MOPTOP - prototyping a new approach to high time resolution, multi-wavelength optical polarimetry

Lead Research Organisation: Liverpool John Moores University
Department Name: Astrophysics Research Institute


Optical polarimetry is a probe of physical and magnetic field geometries in many otherwise spatially unresolved astronomical sources. Polarization is now taking a leading role as a key diagnostic of physical conditions (for example magnetic field strength/order/geometry and relativistic plasma dynamics) in time variable sources such as blazars, active galactic nuclei, x-ray binaries and gamma ray bursts (GRBs). In these high energy sources, polarization allows astronomers to probe the physical conditions at spatial scales that will never be accessible to direct imaging observations.

At LJMU we have led the application of polarization to time variable sources. Here we propose a programme to develop a new concept in multi-wavelength, optimized time resolved optical polarimetry (MOPTOP). The work builds on a 2012 (1 year) PRD programme which developed a multi-band optical polarimeter for time domain studies (RINGO3). MOPTOP combines novel concepts from that design with new, low-cost, high-sensitivity sCMOS detectors and a dual beam design to develop a concept that combines a wide, un-confused field of view with maximal sensitivity and low systematic errors.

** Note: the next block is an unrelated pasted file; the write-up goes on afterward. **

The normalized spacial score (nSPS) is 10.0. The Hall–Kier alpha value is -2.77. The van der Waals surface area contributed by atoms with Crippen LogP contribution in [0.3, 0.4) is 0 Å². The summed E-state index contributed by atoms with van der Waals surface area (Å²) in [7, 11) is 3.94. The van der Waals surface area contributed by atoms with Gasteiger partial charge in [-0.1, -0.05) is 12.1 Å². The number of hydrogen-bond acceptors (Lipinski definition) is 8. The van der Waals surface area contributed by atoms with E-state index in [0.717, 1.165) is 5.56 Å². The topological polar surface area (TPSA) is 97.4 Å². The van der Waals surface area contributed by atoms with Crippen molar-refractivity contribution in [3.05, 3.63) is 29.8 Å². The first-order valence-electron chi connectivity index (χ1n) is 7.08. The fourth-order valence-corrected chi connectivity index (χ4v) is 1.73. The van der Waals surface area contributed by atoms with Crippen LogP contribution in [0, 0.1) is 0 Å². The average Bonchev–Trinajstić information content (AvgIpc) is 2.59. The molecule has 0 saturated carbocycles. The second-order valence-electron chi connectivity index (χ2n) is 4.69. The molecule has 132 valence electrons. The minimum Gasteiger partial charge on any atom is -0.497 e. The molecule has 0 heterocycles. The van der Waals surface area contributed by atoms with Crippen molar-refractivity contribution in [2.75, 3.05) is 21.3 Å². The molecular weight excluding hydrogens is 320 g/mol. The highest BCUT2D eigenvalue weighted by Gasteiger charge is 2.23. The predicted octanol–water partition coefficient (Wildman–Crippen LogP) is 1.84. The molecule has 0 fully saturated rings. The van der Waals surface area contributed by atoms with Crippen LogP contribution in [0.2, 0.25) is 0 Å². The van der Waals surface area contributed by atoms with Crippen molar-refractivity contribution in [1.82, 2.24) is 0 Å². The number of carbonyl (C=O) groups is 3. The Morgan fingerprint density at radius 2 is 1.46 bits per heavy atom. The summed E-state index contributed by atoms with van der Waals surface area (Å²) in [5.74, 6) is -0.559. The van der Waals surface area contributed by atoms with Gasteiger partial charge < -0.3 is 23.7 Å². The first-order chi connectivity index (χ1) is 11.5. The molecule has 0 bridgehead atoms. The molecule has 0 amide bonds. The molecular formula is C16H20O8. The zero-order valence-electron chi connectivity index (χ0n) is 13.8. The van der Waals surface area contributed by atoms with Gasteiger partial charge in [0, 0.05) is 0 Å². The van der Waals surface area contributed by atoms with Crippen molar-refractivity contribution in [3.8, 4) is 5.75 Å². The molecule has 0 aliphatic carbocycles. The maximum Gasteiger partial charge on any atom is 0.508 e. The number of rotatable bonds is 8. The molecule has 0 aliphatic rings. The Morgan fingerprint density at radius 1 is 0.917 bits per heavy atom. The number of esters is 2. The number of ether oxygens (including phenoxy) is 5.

MOPTOP is currently at TRL 3 (we have tested one key component of the design - namely the fast synchronization of two sCMOS cameras). In this proposal we request funding of ~£171k to increase the instrument TRL to 7 (a prototype tested and operational on a telescope). The increased sensitivity of the instrument will allow access to sources down to 19th magnitude (at 2% error) on a 2.0 metre class telescope. The design should also have much lower systematics (<0.1%) allowing greater utility for weakly polarized sources, and a 4 times wider field of view enabling rapid follow-up of poorly localized transient sources. The prototype will be tested on the 2.0m Liverpool Telescope (La Palma) and/or the 2.4 metre NARIT telescope (Thailand). We do not envisage protectable IP will arise from the project and consequently will make the instrument design fully public domain, with the aim of encouraging copies to be placed on other facilities around the world.

Planned Impact

ARI has a long tradition of strong industrial and PUS engagement. For this particular project we will: